“There’s a story with every drink,” Stephanie says. But these also will change regularly because lots of the ingredients are locally grown and sourced and seasonal. The drink pictured above–light and herbal and a little savory with bell pepper juice– is something they are trying out for spring.

Stephanie and Matt and Boyzo all fully understand and respect the personal side of being a trusted purveyor.

“If someone comes here. … to dine with us, we take that very seriously,” Boyzo says. “We’re excited to be in Huntsville. And for us to make up for what Huntsville has given us, we have to do the best we can when we come to work.”


Mississippi Tamales and More, Thanks to a Los Angeles Mariachi Band

LIfe’s little surprises often remain hidden unless you’re paying attention.

At the Southern Foodways Alliance Winter Symposium held in Birmingham recently, I heard the celebrated female mariachi band La Victoria perform a concert of corridos (storytelling folk songs). They sang about many things including a woman who traveled with her food–and food memories–packed in a suitcase. When she was stopped by a Border Patrol agent, she opened the suitcase and her memories (and the smell of delicious foods from home) opened his heart.

Their song about the historic Big Apple Inn in Jackson, Mississippi, also stayed with me. The song was in Spanish, of course, but the women explained that it was about a man named Juan Mora who sold hot tamales on street corners before opening a little store near downtown Jackson. That was nearly 80 years ago. The Big Apple Inn has been selling tamales as well as “smokes and ears” (smoked sausage sandwiches and pig ear sandwiches) since 1939.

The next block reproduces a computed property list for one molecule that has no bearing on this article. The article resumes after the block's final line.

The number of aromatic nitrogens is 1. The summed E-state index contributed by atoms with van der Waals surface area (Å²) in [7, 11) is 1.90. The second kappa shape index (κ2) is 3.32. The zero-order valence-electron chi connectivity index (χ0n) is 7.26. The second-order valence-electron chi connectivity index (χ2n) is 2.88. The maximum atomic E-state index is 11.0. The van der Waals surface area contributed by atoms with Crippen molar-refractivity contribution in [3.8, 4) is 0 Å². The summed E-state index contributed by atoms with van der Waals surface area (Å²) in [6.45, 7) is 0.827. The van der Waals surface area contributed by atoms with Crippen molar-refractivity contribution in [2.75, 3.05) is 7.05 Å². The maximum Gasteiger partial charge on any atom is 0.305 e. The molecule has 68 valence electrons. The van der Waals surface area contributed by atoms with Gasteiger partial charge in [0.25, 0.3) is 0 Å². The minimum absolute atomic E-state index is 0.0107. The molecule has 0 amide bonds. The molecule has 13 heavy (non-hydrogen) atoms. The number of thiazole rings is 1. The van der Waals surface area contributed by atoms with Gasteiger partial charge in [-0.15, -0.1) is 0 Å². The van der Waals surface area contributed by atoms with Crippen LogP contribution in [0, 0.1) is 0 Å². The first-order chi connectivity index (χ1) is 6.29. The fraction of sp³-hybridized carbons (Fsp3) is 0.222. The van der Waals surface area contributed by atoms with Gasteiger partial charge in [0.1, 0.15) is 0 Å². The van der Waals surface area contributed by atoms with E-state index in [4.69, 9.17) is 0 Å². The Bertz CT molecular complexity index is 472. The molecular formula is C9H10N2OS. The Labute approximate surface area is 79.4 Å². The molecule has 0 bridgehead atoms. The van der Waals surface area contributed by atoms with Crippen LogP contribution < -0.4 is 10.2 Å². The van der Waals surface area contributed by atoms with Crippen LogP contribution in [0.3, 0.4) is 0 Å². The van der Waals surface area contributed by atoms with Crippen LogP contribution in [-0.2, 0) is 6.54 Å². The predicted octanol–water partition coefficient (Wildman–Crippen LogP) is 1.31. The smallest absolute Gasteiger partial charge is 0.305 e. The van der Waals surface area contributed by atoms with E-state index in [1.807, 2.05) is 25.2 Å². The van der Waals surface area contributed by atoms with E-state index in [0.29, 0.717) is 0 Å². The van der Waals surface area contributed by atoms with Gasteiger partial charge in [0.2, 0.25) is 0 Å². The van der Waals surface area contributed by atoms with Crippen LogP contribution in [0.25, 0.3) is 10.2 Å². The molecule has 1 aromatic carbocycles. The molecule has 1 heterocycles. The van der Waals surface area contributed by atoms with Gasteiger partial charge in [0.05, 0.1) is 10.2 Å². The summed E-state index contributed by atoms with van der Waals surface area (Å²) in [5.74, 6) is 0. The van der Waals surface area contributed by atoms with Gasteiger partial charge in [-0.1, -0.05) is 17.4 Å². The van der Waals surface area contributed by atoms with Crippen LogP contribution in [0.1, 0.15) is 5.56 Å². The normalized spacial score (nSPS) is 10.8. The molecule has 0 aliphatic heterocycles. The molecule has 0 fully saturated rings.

My younger daughter, Eleanor, is attending school at Millsaps College in Jackson, so I decided right then that I would find the Big Apple Inn the next time I was there to visit her.

That happened to be last week.

It wasn’t hard to find. The original location at 509 North Farish Street is only about 10 minutes from the Millsaps campus. There’s another, I think, at 4487 North State Street, but I wanted the one with the history that goes way back. Farish Street was once the economically independent hub of the African-American community in Jackson–actually the largest such community in the entire state. The bustling Farish Street in this 1947 photo from the University of Mississippi archives was home to Trumpet Records and Ace Records and the Speir Phonograph Company. An early campus of Jackson College, which became Jackson State University, one of our historically black colleges and universities, was located there. The Farish neighborhood was added to the National Register of Historic Places in 1980.

The street is not nearly that busy anymore, but Big Apple Inn comes right up on Waze, and when I got there I saw a Waitr sign on the counter. So there’s that, too.

It’s worth a trip for many reasons.

This story and film about the Big Apple Inn from the Southern Foodways Alliance explains why.

The short version goes like this:  Juan Mora, known as “Big John” to his neighbors and customers came to Jackson from Mexico City. He named his store the Big Apple Inn after his favorite dance, the Big Apple. Today, his great-grandson Geno Lee is the fourth-generation owner of the place. According to the SFA story, Big John was a big supporter of the community that supported him. “As long as he was able to care for his family, anything left over went to everybody else. In fact, all the kids in the neighborhood knew that they could get school supplies or get meals from Big John,” Geno told SFA interviewer Amy C. Evans.